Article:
March 2015 Monthly Forecast

Posted 27 February 2015
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MIDDLE EAST

Syria

Expected Council Action

In March, Council members expect to receive their regular monthly briefings on the chemical weapons and humanitarian tracks.

At press time, Special Envoy for Syria Staffan de Mistura was in Damascus for further discussions on a possible cessation of hostilities in Aleppo. It was unclear whether he would report back to Council members in March.

Key Recent Developments

De Mistura briefed Council members on 17 February on his efforts to secure a UN-mediated freeze zone for Aleppo to de-escalate violence and to allow the entry of humanitarian aid. He announced that, following his 11 February meeting with President Bashar al-Assad, Syria had indicated a willingness to halt all aerial bombardment over Aleppo for a period of six weeks. (The same day de Mistura met with Assad, the government and allied foreign militias launched a new offensive south of Damascus against mainstream opposition fighters in Daraa and Al-Nusra Front in Quneitra.) De Mistura could not say when such a freeze would go into effect, reporting that a date would be announced from Damascus. In addition, he asked Syria to allow a humanitarian surge in the UN-identified district of Salah al-Din in Aleppo.

On the same day of de Mistura’s briefing, government forces launched a surprise offensive north of Aleppo near a strategic road that is the opposition forces’ last remaining supply line from Turkey—setting the stage for a government siege of Aleppo. De Mistura said he feared it was an attempt to solidify gains before the freeze went into effect and that he was returning to Damascus to bring the government and opposition into agreement on a freeze plan. Some opposition groups have condemned de Mistura’s proposals as favourable to the government. At press time, opposition groups had recaptured territory north of Aleppo from the government.

On 20 February, Council members held a closed Arria-formula meeting with the Human Rights Council’s Commission of Inquiry on Syria. The Commission said that the inability of the Council to refer Syria to the ICC has contributed to the environment of impunity in which the Syrian government operates. In this context, the commissioners said they were considering whether to publicly release a list of alleged perpetrators when the Human Rights Council considers their latest report on 17 March (A/HRC/28/69). The report noted that keeping the names confidential would only reinforce the impunity the Commission was mandated to combat. (In the past, the Commission has always transmitted a confidential list of alleged perpetrators to the High Commissioner for Human Rights.)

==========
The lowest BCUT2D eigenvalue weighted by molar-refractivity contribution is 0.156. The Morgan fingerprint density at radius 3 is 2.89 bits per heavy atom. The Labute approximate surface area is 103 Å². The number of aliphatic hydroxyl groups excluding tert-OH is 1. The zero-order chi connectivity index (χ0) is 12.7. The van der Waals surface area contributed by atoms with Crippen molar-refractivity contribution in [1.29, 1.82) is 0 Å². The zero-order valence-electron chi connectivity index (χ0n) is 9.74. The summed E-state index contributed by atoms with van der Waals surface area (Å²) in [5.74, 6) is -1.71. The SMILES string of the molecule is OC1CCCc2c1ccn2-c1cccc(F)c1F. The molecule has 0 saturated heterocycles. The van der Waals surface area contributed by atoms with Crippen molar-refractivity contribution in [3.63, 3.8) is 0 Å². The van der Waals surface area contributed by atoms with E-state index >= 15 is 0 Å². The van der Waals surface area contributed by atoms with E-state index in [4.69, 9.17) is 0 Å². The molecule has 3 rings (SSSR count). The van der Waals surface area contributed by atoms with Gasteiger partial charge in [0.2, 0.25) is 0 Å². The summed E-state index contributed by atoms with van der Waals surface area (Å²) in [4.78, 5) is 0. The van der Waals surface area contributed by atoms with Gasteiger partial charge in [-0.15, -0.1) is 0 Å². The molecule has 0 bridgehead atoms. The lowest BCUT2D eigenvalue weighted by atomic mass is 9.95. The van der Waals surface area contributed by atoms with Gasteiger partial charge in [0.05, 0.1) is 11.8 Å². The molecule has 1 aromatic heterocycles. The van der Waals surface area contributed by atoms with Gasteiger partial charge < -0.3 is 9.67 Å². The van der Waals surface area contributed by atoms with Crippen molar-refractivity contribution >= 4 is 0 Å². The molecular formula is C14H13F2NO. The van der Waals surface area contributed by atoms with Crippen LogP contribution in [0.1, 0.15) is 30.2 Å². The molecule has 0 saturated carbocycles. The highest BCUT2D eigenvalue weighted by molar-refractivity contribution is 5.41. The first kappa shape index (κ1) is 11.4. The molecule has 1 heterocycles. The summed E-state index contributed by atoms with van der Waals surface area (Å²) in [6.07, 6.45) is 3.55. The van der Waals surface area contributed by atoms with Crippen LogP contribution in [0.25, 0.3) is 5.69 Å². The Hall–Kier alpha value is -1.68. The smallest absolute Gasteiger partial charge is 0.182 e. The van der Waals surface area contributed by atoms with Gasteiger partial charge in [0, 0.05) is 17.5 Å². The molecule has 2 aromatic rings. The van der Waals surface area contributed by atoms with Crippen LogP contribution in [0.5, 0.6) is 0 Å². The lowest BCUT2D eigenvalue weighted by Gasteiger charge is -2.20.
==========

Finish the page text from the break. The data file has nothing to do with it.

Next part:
The Commission’s investigations have reinforced that the main causes of civilian casualties are due to deliberate targeting of civilians, indiscriminate attacks, attacks on protected objects—such as schools, hospitals and mosques—and the punitive imposition of sieges and blockades. The scale of government violations continues to outpace that of opposition and extremist groups with widespread reports of aerial bombardment, deaths, sexual violence and torture in government detention centres and extra-judicial killings, beatings and enforced disappearances.

On 26 February, Assistant Secretary-General for Humanitarian Affairs Kyung-wha Kang and High Commissioner for Refugees António Guterres briefed the Council on the devastating humanitarian situation. Those requiring humanitarian assistance in Syria number 12.2 million. Of those needing assistance, 7.6 million are internally displaced, 4.8 million are in hard-to-reach areas and 212,000 are besieged, largely by government forces. The death toll in Syria is conservatively estimated at 220,000 people.

Kang reported that there had been 66 cross-border aid deliveries but cross-line deliveries within Syria remain difficult. She reported on the intensified clashes in eastern Ghouta, south of Damascus, during the reporting period—echoing media reports of a government offensive there that left hundreds dead over the course of ten days. Kang also identified five areas that require urgent progress: lifting the siege on 212,000 people, ensuring medical and surgical supplies reach all parts of the country, ending the practice of denying key services as a weapon of war, rebuilding the education system and ending relentless and indiscriminate attacks, including the use of barrel bombs.

Guterres briefed on the plight of the 3.8 million refugees who have fled Syria and the importance of supporting the funding needs of the UN’s 2015 Syria response plan at the Kuwait Donor Conference in March. He also highlighted the needs of Syria’s neighbouring countries where Jordan, Lebanon and Turkey have restricted the refugee influx due to concerns about the destabilising impact on their own security and economic situations.